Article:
John Heaton (jheaton) wrote,
John Heaton
jheaton

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Good Saturday

This afternoon was just gorgeous—mid-70s and a light breeze—so I went to the picnic grove in Ida Lee Park to listen the A Mighty Wind soundtrack and read The Shadow of the Lion by Mercedes Lackey, Eric Flint and Dave Freer. Neither was particularly satisfying; I gave Shadow of the Lion about fifty pages, but the story was slow to get started and none of the characters interested me, so I returned it to the library. The soundtrack was somewhat better, but I listened to the whole CD twice through and didn't find any of the songs particularly memorable, aside from Oscar-nominated "A Kiss At the End Of the Rainbow" and the Golden Globe-nominated "A Mighty Wind." Which is odd, because all the songs work well in the context of the movie. They just don't work that well on their own. Go figure.

Later in the day, I walked downtown to see 13 Going On 30 at the Tally-Ho. It's a sweet little movie, but I think it might have been more interesting if the movie had ended with Jenna still living as a 13-year-old girl in an adult body. She'd lost the boy she really liked, she didn't have any friends to speak of, her career was in shambles. It's a horror story of sorts. But of course they couldn't leave it at that; they had to send Jenna back to her life as a thirteen-year-old so she could avoid the mistakes she'd made on her way to being thirty and avoid damaging her relationship with Matt. Which was cute and all, but I'd really like to know what happened in the interim between Jenna's return to the past and Matt and Jenna's wedding. Did the nicer Jenna still get her dream job as an editor at Poise? Did Matt still get to work in New York as a photographer? We can infer that they're both doing pretty well career-wise, since they can afford that nice little house in the suburbs, but I'd still like to know whether Jenna was able to become a success and remain a decent person.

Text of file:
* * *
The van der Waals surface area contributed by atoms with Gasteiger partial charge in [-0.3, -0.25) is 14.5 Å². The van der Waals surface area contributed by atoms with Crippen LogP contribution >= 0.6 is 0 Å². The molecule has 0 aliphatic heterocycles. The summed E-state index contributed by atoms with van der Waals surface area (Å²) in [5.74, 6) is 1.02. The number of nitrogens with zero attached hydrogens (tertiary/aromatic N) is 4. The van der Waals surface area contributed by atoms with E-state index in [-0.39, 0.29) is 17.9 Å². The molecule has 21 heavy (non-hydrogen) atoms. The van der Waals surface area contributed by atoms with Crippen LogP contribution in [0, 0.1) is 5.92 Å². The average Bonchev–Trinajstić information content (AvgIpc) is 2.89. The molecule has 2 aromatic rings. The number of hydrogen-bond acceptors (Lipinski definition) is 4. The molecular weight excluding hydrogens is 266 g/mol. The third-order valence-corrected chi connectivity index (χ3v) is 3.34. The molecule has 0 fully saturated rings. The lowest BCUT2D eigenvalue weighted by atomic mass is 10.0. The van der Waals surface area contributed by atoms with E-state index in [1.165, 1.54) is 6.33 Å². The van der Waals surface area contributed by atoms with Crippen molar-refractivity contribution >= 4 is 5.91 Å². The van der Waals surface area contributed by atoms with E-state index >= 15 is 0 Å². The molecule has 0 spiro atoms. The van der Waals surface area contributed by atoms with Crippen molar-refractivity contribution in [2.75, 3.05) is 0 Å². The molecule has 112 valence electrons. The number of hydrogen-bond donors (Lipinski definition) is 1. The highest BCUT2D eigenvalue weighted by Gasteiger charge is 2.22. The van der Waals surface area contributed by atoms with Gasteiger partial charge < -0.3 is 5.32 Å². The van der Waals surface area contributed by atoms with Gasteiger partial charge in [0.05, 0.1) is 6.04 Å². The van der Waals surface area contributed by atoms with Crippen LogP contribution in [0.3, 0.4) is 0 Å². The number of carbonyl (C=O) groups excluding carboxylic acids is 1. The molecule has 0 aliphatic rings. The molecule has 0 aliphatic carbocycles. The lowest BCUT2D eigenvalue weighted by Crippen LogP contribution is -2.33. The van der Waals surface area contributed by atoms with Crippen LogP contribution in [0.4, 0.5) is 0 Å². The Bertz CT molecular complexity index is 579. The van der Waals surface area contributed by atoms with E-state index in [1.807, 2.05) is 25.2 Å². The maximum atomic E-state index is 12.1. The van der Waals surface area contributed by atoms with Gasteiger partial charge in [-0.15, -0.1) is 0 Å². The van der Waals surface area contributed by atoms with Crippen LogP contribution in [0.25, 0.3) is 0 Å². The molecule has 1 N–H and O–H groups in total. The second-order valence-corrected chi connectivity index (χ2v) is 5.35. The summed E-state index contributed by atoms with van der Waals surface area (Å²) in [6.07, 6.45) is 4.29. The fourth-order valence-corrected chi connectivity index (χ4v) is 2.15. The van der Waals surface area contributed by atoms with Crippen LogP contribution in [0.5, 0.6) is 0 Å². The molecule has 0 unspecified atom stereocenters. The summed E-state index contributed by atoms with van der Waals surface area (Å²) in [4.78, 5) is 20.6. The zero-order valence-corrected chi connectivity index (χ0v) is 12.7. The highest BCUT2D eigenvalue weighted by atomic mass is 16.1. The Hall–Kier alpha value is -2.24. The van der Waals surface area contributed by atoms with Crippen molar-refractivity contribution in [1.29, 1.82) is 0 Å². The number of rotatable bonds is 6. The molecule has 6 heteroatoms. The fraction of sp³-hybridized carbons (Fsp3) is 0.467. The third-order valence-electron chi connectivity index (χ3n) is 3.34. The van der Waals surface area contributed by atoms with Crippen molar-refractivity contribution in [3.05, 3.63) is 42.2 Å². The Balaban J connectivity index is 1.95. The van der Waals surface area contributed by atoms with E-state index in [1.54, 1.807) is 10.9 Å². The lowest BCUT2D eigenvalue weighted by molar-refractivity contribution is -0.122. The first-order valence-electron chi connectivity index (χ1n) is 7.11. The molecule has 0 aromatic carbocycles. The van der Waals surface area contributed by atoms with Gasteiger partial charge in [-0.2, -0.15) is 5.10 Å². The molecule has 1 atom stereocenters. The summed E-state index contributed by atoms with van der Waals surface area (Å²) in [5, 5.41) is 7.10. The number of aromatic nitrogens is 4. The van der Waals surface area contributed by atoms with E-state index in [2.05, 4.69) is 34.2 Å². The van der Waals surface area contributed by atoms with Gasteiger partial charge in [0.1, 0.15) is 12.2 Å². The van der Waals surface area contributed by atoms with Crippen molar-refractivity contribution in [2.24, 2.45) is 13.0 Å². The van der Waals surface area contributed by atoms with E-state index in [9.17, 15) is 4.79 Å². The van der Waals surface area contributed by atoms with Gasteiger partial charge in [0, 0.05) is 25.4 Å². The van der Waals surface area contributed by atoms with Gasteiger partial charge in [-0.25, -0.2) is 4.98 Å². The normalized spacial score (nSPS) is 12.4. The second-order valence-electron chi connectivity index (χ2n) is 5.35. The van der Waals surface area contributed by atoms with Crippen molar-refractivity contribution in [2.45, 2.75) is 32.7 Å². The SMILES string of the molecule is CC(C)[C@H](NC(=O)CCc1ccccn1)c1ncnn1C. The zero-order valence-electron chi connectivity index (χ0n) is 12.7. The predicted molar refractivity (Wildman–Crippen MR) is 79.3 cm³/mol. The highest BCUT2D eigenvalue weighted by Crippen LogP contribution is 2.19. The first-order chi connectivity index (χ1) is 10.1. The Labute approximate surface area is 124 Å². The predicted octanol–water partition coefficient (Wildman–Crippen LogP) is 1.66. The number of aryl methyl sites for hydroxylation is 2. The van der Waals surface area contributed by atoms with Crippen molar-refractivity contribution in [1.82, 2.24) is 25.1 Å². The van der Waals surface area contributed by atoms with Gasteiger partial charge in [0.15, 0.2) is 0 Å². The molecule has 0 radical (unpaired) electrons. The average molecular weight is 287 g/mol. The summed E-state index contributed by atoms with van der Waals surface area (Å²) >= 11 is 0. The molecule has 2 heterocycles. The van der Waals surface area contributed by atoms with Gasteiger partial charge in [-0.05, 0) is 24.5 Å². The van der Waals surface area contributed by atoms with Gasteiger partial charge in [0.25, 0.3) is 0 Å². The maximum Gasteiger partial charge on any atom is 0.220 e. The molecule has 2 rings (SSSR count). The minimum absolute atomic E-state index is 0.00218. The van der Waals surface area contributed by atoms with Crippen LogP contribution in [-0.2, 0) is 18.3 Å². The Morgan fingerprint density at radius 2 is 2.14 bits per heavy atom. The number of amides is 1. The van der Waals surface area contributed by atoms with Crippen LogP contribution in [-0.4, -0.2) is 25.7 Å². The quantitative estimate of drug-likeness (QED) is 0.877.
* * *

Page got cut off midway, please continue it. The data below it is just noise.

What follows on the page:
Nevertheless, I enjoyed the movie. Having been a teenager in the 1980s myself, I liked the soundtrack, which was heavy on 80s pop. I'm curious as to why they used a remake of "What I Like About You" instead of the Romantics original, though. I was also impressed by the obvious care that was taken in casting the young Jenna and in making her look like an authentic 13-year-old girl circa 1987. I think it helped that they cast an actual thirteen-year-old in the part. I thought Jennifer Garner did a good job too. I've not been overly impressed with her acting in the past, but I thought she did a credible job of acting like a thirteen-year-girl in an older woman's body.

Then when I got home, I found my copy of The Complete Peanuts 1950-1952 waiting for me. I haven't read the whole thing yet, but I did take the time to read the strips from 1950 (about three months of strips) and they're great. And the book itself is gorgeous. I can't wait for the next 24 editions!
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